However, these inspirations were subordinate to a clear vision of how a vehicle such as Freelander should look. While still definitively a Land Rover, it has always had – and needed to retain – a strong appeal to customers more used to conventional saloon cars.
“The design of Freelander 2 had to reflect its balance of capabilities – as a great road car and a great 4x4,” says Geoff Upex. “This was absolutely at the top of our minds. It could not be too overt a 4x4, in the way that a Discovery is. It had to be tough – but not too tough. It had to reassure people trading up from premium cars. So this balance – tough 4x4 versus premium car – was crucial in the design language.”
According to Upex, 4x4s typically look more geometric, more aggressive and harder-edged. Cars tend to be more organic – and friendlier – in form. Therefore, the Freelander 2 mixes strong geometric shapes and flowing, car-like softness.
Excellent stiffness provides the necessary basis for great ride and handling, because there is little or no flex during hard cornering or on rough roads. It also helps deliver excellent vehicle refinement and safety.
LR2 uses a monocoque construction. Ultra-high-strength steel is used more extensively than in any previous Land Rover in the door beams and for various strengthening reinforcements. DP600 dual-phase steel – which requires special pressing because of its strength – is used for the A-posts, lower sills, contrails, front side members and dash to help provide a first class, weight-efficient safety cell.
Many of the bolt-on components fitted during final assembly also help improve structural integrity. A fully integrated front-end structure not only carries the cooling pack and front bumpers, but also substantially boosts the overall body stiffness. Even the hood-locking platform has been designed to help boost structural integrity, ensuring good load transfer from one front crash rail to the other.
The powerful and torquey 3.2-liter i6 engine is brand new for 2006, and gives LR2 on-road performance comparable to that of many compact sedans. The vehicle accelerates from 0-60 mph in 8.4 seconds and has a top speed of 124 mph. More relevant for everyday motoring, it also has impressive kick-down acceleration. The maximum power is 230 bhp at 6300 rpm, and maximum torque is 234 lb.-ft. at 3200 rpm.
The six-cylinder i6 engine is ingeniously designed to combine an inline configuration – intrinsically, the most refined and smoothest engine arrangement - with an exceptionally compact size. This allows the engine to be transversely mounted, which improves cabin packaging and gives extra space, in front of and behind the engine, designed to help optimize the efficiency of the vehicle’s safety systems.
The key to this compact new design is the unique and innovative Rear End Ancillary Drive (READ) system. Conventional engines drive camshafts and other engine ancillaries (including alternator, water pump and air conditioning compressor) from a series of chains and belts overhanging the front of the engine. The i6’s READ system takes drive to these items up the rear face of the engine – the side attached to the gearbox – with much less overhang. The result is an extremely short engine, just 23.64 in (600.5 mm) long. This substantially increases engine bay space, allowing the i6 to be fitted crossways and the vehicle’s advanced crash structure to be configured around it.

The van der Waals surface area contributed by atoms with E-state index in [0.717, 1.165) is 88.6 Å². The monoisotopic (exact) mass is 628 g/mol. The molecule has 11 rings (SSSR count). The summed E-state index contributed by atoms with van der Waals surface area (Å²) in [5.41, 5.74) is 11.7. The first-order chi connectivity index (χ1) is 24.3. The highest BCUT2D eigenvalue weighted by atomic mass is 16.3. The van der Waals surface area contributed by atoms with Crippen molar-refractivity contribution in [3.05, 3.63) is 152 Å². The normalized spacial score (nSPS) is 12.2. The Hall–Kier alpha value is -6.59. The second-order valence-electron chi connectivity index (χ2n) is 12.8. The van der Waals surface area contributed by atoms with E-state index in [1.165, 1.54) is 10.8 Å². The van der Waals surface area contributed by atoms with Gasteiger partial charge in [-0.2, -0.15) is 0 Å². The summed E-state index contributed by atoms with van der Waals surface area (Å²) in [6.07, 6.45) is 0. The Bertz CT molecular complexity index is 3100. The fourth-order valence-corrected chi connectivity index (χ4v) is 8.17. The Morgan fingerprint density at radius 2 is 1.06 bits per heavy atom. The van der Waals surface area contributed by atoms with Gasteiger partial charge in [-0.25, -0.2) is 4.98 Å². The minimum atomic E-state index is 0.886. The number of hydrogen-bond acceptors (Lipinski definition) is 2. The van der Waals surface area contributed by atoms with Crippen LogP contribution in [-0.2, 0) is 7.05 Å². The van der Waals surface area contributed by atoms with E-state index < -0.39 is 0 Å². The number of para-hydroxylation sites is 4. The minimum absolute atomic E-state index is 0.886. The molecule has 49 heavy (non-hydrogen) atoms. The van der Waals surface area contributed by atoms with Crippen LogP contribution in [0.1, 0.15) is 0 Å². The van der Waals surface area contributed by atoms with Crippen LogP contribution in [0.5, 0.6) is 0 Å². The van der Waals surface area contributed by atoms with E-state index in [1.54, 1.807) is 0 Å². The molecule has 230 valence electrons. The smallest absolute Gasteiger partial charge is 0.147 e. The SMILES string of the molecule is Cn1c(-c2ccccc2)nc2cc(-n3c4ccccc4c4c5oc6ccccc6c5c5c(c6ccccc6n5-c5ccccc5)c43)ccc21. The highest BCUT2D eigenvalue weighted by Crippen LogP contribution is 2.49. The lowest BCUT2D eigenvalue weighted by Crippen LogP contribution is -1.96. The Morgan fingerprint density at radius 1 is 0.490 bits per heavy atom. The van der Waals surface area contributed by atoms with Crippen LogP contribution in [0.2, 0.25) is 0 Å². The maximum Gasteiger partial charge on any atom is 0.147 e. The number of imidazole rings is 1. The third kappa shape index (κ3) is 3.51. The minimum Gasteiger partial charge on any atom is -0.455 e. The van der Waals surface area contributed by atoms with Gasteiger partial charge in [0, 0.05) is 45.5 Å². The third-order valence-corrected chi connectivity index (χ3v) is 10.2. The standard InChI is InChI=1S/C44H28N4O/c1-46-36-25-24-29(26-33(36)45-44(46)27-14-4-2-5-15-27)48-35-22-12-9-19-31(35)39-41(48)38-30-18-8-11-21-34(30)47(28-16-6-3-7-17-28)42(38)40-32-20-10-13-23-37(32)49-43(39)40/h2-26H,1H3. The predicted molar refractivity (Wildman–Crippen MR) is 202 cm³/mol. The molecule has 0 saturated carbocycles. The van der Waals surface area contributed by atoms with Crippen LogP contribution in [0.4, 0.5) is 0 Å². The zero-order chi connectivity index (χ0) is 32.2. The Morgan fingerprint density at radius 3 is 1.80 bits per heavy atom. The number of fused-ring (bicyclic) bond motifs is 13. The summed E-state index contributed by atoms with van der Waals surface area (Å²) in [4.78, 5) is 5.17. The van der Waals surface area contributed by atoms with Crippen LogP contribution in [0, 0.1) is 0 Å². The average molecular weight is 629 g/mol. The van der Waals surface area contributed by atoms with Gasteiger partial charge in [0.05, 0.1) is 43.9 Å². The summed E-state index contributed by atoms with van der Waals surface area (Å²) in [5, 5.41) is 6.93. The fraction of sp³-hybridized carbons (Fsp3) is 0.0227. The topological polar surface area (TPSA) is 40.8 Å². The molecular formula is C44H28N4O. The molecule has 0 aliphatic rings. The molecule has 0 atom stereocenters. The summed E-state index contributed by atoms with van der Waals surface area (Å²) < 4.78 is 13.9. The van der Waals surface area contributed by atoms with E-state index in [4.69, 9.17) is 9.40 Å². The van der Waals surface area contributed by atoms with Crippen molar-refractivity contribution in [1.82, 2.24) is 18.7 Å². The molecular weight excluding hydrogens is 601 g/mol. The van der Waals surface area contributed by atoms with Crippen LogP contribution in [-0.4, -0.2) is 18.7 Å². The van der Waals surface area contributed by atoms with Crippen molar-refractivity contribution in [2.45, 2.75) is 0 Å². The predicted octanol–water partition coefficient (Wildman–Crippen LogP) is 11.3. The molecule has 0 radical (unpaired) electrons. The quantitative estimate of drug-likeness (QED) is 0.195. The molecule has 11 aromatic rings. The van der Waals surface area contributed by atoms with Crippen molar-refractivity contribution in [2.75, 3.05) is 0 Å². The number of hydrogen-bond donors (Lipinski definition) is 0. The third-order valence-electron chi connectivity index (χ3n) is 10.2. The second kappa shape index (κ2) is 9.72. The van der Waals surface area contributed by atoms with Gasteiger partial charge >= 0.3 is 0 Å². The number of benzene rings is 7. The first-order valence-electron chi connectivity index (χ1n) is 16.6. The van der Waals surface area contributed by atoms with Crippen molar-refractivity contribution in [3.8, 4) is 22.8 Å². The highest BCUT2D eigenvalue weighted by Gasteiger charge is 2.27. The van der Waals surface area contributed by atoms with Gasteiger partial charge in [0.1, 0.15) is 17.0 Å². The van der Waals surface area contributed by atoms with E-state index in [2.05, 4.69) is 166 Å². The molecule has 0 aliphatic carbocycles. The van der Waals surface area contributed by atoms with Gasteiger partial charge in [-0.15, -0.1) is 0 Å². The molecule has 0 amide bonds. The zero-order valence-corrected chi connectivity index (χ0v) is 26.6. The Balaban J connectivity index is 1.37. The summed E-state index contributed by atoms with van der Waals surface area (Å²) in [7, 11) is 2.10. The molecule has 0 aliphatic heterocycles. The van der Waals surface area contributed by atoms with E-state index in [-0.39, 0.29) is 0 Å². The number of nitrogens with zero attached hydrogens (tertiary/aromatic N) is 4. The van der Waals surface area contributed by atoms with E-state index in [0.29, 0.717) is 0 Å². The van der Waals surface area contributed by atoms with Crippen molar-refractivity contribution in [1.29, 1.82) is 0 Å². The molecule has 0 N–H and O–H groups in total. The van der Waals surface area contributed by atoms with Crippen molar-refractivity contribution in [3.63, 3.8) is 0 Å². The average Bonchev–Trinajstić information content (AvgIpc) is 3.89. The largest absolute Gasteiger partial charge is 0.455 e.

The i6 engine has an aluminum block, head and bedplate and all are structurally optimized to balance low weight and stiffness. Even the camshaft cover is structural, allowing it to incorporate the camshaft bearing caps for further weight reduction.
There are twin overhead camshafts and 24 valves (four per cylinder) to provide optimal engine breathing. This is further improved by a patented Cam Profile Switching (CPS) system that features two completely different intake cam profiles machined onto the same camshaft. The engine management system decides which cam profile to use, depending on the engine’s running conditions and driver’s torque demands. One profile is ideal for low-speed/low-load driving; the other, which gives longer valve lift, is better for higher speeds and loads. An ingenious two-piece hydraulic valve tappet arrangement alters the cam profiles.
The engine has been developed primarily by Land Rover’s Premier Automotive Group partner, Volvo. Built at Bridgend, – alongside the Land Rover/Range Rover V8 engine family – the i6 engine has been extensively developed for Land Rover’s demanding off-road requirements, including improved dust, mud and water protection and the tolerance of operation at more acute angles of tilt.
The LR2 engine offers a sophisticated six-speed automatic transmission. A new transmission specially developed for Land Rover’s challenging blend of on-road and off-road driving, delivers power to its unique intelligent Permanent All-Wheel Drive driveline.
The Aisin Warner AWF21 six-speed automatic transmission is a light, compact unit that features a unique remote breather, deliberately routed above LR2’s wade line (19.68 in water depth).
Seamless shift quality is ensured by a new fully integrated electronic Transmission Control Module. The module uses different gear change maps, depending on whether the transmission is in full auto, sport or manual CommandShift mode, and when the vehicle is using one of the special Terrain Response programs.
Engine layout in line 6 Front transverse
Valve train DOHC 24V
Displacement 3192 cc
Bore x Stroke 84 x 96 mm
Compression ratio 10.8
Max power output 233 bhp @ 6300 rpm
Max torque 233 lbs/ft @ 3200 rpm